Click Image to Visit the Pecan Grove Press Web Page for Poetry from Paradise Valley


Poetry From Paradise Valley

Pecan Grove Press has released an anthology of poems, a sampling of works published in Valparaiso Poetry Review during its first decade, from the original 1999-2000 volume to the 2009-2010 volume.

Poetry from Paradise Valley includes a stellar roster of 50 poets. Among the contributors are a former Poet Laureate of the United States, a winner of the Griffin International Prize, two Pulitzer Prize winners, two National Book Award winners, two National Book Critics Circle winners, six finalists for the National Book Award, four finalists for the National Book Critics Circle Award, two finalists for the Pulitzer Prize, and a few dozen recipients of other honors, such as fellowships from the Guggenheim Foundation, the National Endowment for the Arts, etc.

Readers are encouraged to visit the Poetry from Paradise Valley page at the publisher's web site, where ordering information about the book can be found.

Best Books of Indiana 2011: Finalist. Judges' Citation: "Poetry from Paradise Valley is an excellent anthology that features world-class poetry, including the work of many artists from the Midwest, such as Jared Carter, Annie Finch, David Baker, and Allison Joseph. It’s an eclectic and always interesting collection where poems on similar themes flow into each other. It showcases the highest caliber of U. S. poetry."
—Indiana Center for the Book, Indiana State Library

Tuesday, March 8, 2011

Poem in BEASTLY: "Having a Coke with You" by Frank O'Hara

I would rather look at you than all the portraits in the world . . .
Frank O’Hara, “Having a Coke with You”

Occasionally, references to poems or poets infiltrate the more popular media of television and film, creating a brief surge in interest among the general population, including many who would not normally turn to poetry as their regular reading genre. For most, the temporary increased interest in the work or literary figure spotlighted on screen does not translate into a continuing devotion to poetry. However, any greater awareness of poetry established in some movie viewers only serves to assist in an overall addition of appreciation for poetry.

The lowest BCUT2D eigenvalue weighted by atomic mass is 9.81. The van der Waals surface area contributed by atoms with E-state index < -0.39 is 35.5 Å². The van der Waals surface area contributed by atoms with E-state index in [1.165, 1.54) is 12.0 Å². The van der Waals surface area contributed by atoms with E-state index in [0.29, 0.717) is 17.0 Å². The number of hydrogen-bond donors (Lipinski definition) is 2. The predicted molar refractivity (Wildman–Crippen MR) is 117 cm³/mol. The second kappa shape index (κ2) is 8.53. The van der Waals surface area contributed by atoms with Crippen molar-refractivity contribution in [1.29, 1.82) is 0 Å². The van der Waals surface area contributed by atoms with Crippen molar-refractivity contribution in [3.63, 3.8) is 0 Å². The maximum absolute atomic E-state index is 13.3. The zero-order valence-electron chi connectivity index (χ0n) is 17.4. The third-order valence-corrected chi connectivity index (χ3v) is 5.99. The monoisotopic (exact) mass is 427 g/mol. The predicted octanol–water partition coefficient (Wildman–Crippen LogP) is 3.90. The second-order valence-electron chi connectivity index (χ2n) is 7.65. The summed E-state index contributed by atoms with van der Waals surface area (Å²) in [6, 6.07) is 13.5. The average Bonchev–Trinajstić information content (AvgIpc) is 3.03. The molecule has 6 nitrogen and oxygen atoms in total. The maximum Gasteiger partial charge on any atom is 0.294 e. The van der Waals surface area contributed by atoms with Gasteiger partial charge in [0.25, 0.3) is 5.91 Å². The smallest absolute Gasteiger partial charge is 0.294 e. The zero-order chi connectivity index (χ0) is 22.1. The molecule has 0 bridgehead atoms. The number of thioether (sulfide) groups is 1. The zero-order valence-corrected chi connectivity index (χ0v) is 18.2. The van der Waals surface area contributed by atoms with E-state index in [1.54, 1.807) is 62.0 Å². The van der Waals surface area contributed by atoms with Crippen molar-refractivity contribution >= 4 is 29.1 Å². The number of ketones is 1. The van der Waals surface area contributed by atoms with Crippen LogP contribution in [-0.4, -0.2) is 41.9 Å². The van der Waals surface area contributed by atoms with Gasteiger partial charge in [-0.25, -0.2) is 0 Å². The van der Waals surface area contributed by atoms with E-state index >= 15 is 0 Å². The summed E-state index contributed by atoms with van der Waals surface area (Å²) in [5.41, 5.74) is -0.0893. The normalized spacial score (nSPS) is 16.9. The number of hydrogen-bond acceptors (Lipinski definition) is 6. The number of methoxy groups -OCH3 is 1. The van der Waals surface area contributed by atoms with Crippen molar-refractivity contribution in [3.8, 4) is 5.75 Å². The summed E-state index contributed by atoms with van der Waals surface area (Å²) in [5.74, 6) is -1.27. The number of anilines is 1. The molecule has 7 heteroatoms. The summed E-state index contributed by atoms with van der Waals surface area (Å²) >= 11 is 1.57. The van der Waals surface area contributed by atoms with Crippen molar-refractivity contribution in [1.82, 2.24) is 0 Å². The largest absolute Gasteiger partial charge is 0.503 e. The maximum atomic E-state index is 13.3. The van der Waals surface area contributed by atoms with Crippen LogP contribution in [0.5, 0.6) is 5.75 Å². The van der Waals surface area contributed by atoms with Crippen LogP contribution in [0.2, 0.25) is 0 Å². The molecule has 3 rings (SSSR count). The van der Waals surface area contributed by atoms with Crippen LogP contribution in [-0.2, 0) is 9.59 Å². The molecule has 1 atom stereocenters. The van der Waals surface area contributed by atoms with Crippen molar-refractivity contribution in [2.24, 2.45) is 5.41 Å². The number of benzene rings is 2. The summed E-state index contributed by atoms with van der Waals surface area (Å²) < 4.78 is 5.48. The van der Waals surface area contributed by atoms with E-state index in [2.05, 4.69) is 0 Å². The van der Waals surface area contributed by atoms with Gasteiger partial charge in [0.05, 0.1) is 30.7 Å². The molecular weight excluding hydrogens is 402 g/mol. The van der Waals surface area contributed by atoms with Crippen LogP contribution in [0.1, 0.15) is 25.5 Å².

In many cases, a traditional poem might be featured in a film, perhaps a sonnet by William Shakespeare or an elegy by W.H. Auden. But book sales and reputations of more modern poets sometimes benefit from placement of their poetry as an element in a movie. Obviously, biographical films about poets—John Keats, Sylvia Plath, or Allen Ginsberg, for example—command more attention and engender new readership. Nevertheless, even a single recitation of a poem or mention of a collection of poems within a plot can initiate interest.

Recently, poetry by Frank O’Hara has been the recipient of such publicity in popular media. His book of poems, Meditations in an Emergency, appeared prominently in the second season of a hit television series, Mad Men, and in Beastly—a new film offering a contemporary version of Beauty and the Beast and premiering this past weekend—O’Hara’s poem, “Having a Coke With You,” plays a central role.

As reported when first introducing this poem at One Poets Note’s in 2008, critic and poet David Lehman regards the presence of O’Hara’s poetry, as exemplified in “Having a Coke with You,” to be “so dazzling, with taste so fine and sensibility so rare and appealing, that it comes as a surprise to investigate and realize that there are depths of meaning in his offhanded poems that seem as disarmingly immediate and perishable as telephone calls.”

Readers are invited to revisit the text of “Having a Coke with You,” accompanied by a 1966 video of Frank O’Hara reading his poem.

1 comment:

Unknown said...

I am watching the movie Beastly. They have this poem in it. I liked it very much. thanks hgr.